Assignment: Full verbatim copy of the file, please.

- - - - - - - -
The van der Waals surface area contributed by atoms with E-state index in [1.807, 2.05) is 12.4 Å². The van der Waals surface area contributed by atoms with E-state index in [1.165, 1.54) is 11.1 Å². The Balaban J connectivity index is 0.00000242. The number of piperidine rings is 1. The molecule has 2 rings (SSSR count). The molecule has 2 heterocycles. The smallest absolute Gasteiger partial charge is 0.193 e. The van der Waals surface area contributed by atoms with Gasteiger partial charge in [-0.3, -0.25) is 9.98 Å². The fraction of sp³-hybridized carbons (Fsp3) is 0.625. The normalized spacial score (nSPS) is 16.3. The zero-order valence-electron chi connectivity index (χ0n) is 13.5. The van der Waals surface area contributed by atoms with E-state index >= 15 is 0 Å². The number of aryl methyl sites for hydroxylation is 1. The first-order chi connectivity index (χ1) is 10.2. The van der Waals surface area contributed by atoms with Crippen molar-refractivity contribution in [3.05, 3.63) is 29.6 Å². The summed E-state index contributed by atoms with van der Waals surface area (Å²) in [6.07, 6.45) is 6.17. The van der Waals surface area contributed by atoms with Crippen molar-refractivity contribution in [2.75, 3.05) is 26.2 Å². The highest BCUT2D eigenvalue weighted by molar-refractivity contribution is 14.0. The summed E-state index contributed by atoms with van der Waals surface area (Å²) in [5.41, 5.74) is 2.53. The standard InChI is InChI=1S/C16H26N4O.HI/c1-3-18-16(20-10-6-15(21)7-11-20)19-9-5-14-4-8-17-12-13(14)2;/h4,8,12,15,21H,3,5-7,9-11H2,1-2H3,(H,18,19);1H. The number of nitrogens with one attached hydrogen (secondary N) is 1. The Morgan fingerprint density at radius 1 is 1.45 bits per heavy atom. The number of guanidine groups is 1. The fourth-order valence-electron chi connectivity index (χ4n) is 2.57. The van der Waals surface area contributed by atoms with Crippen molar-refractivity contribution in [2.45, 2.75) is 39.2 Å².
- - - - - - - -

The van der Waals surface area contributed by atoms with E-state index in [1.807, 2.05) is 12.4 Å². The van der Waals surface area contributed by atoms with E-state index in [1.165, 1.54) is 11.1 Å². The Balaban J connectivity index is 0.00000242. The number of piperidine rings is 1. The molecule has 2 rings (SSSR count). The molecule has 2 heterocycles. The smallest absolute Gasteiger partial charge is 0.193 e. The van der Waals surface area contributed by atoms with Gasteiger partial charge in [-0.3, -0.25) is 9.98 Å². The fraction of sp³-hybridized carbons (Fsp3) is 0.625. The normalized spacial score (nSPS) is 16.3. The zero-order valence-electron chi connectivity index (χ0n) is 13.5. The van der Waals surface area contributed by atoms with E-state index >= 15 is 0 Å². The number of aryl methyl sites for hydroxylation is 1. The first-order chi connectivity index (χ1) is 10.2. The van der Waals surface area contributed by atoms with Crippen molar-refractivity contribution in [3.05, 3.63) is 29.6 Å². The summed E-state index contributed by atoms with van der Waals surface area (Å²) in [6.07, 6.45) is 6.17. The van der Waals surface area contributed by atoms with Crippen molar-refractivity contribution in [2.75, 3.05) is 26.2 Å². The highest BCUT2D eigenvalue weighted by molar-refractivity contribution is 14.0. The summed E-state index contributed by atoms with van der Waals surface area (Å²) in [5.41, 5.74) is 2.53. The standard InChI is InChI=1S/C16H26N4O.HI/c1-3-18-16(20-10-6-15(21)7-11-20)19-9-5-14-4-8-17-12-13(14)2;/h4,8,12,15,21H,3,5-7,9-11H2,1-2H3,(H,18,19);1H. The number of nitrogens with one attached hydrogen (secondary N) is 1. The Morgan fingerprint density at radius 1 is 1.45 bits per heavy atom. The number of guanidine groups is 1. The fourth-order valence-electron chi connectivity index (χ4n) is 2.57. The van der Waals surface area contributed by atoms with Crippen molar-refractivity contribution in [2.45, 2.75) is 39.2 Å².